Interview: Chris Duffy on First Second’s Fairy Tale Comics

Fairy Tale Comics

Fairy Tale Comics

Chris Duffy is the editor of the upcoming Fairy Tale Comics from First Second. The book features fairy tales ranging from “Hansel & Gretel” and “Goldilocks and the Three Bears” to “The Boy Who Drew Cats” and “Give Me the Shudders” adapted by an impressive list of creators. How impressive? The creators on the book are Bobby London, Emily Carroll, Gilbert Hernandez, Vanessa Davis, Gigi D.G., Ramona Fradon and Chris Duffy, Jaime Hernandez, Luke Pearson, Brett Helquist, Joseph Lambert, Raina Telgemeier, Charise Mericle Harper, Graham Annable, Jillian Tamaki, Karl Kerschl, David Mazzucchelli, and Craig Thompson. Westfield’s Roger Ash recently contact Duffy to learn more about the book.

Westfield: How did the Fairy Tales Comics book come about?

Chris Duffy: It’s really the second book in a series. The first was Nursery Rhyme Comics, which came out in 2011. The idea for that book had been batted around at First Second for a while before I was hired to edit it. It did well and was nominated for two Eisners… so, First Second followed with fairy tales, which is sort of a natural follow-up. There’s a third book in the works right now, actually.

From "The Boy Who Drew Cats" by Luke Pearson.

From “The Boy Who Drew Cats” by Luke Pearson.

Westfield: You have an impressive list of creators working on the book. How did they become involved with the project and did they choose the stories they wanted to adapt?

Duffy: To give you a long answer, first I read a ton of fairy tales (poor me!) and narrowed the choices for the book down to about 20 with a balance of story types, boy and girl protagonists, and familiar vs. unfamiliar. After talking things over with Calista Brill, the Senior Editor at First Second, I started contacting cartoonists who would be a good match for particular stories. The cartoonists in Fairy Tale Comics are really a dream line up–some are folks I’ve worked with, but many are just people like Luke Pearson (Hilda series) and David Mazzucchelli (Asterios Polyp) who I just really wanted to see draw a fairy tale! In some cases, cartoonists were matched according to subject matter–we gave Karl Kerschl “The Bremen Town Musicians” because he draws such great animals (as seen in his webomic “The Abominable Charles Christopher.”)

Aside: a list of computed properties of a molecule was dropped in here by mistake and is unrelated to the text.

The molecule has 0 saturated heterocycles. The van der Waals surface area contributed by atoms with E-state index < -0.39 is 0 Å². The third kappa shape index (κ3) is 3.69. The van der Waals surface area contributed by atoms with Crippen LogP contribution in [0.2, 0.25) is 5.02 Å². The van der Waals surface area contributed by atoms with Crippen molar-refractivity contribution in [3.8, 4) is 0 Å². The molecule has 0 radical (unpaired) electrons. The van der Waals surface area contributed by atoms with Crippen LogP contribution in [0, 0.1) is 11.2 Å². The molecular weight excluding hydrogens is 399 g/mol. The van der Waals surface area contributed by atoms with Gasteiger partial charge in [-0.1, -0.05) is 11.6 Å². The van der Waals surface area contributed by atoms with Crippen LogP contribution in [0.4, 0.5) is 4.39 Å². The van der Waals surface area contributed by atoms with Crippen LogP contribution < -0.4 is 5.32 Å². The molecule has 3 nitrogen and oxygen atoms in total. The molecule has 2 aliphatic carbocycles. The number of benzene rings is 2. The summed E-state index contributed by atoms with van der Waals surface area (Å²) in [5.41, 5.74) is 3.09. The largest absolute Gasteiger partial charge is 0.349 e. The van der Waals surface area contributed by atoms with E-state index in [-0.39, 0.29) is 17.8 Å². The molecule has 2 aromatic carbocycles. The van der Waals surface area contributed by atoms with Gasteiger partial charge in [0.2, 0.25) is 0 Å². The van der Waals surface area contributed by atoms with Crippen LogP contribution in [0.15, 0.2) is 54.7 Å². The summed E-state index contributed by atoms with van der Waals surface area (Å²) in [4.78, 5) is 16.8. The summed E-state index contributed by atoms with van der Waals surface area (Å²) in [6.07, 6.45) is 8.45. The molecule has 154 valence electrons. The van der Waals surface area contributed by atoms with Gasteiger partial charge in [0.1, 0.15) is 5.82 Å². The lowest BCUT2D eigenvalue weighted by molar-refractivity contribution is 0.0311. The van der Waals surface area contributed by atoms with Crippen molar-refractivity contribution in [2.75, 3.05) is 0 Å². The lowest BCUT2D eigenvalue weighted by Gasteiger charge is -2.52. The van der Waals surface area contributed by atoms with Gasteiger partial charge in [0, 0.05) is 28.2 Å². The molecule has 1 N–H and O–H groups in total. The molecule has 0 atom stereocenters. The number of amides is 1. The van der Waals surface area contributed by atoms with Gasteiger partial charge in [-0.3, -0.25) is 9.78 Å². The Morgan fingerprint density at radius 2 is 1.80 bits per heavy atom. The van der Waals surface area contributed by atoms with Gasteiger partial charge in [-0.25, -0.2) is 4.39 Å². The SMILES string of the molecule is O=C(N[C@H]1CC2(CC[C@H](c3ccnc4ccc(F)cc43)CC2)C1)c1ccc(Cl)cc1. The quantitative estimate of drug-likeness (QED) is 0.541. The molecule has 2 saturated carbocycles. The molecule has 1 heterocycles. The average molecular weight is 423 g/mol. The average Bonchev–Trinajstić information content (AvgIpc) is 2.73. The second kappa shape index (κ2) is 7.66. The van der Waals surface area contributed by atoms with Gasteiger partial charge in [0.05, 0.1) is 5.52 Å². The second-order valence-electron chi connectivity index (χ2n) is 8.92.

From “Bremen Town” by Karl Kerschl.

Westfield: The creators in the book include people known for working on mature titles as well as those better known for doing books for younger readers. Who do you see as being the target audience for the book?

Duffy: When I was an editor at Nickelodeon Magazine (from 1997 to 2009), I learned to work with cool artists anyone would think are amazing, not just some assumed category of “kid friendly” artists. Johnny Ryan did hilarious comics for kids in Nick Magazine that were totally appropriate. I think this is a book for kids in elementary school, for teens and adults who love comics, and anyone who wants to see a great storyteller have a blast with a favorite fairy tale.

From "The Prince and the Tortoise." Script by Chris Duffy, art by Ramona Fradon.

From “The Prince and the Tortoise.” Script by Chris Duffy, art by Ramona Fradon.

Westfield: You’re working with the legendary Ramona Fradon on a story. What can you say about your collaboration with her?

Duffy: Ramona is a great talent who draws as well or better now as she ever has. Plus, she’s really fun to talk to, so I wanted her for the book! I asked her to adapt a kind of obscure Arabian Nights story called “The Prince and the Tortoise.” She likes to work from a script so I made a huge sacrifice and offered to write it myself and thus team myself with a comics legend. No ulterior motive at all! She’s an amazing artist and everything she drew was better and funnier than I’d imagined. Plus, she’s a good critic. I revised the ending a few times at her suggestion and it helped the story a lot.

Westfield: Are there any other projects you’re working on that you’d like to mention?

Duffy: I edit the SpongeBob Comics series for United Plankton Pictures, which is something I’m extremely proud of and grateful to be involved in.

Westfield: Any closing comments?

Duffy: Fairy tales and comic books have a long history–including “Fairy Tale Parade” from Dell Comics, which is probably one of the top comic book series of all time. It’s great to be part of that tradition!


Fairy Tale Comics HC



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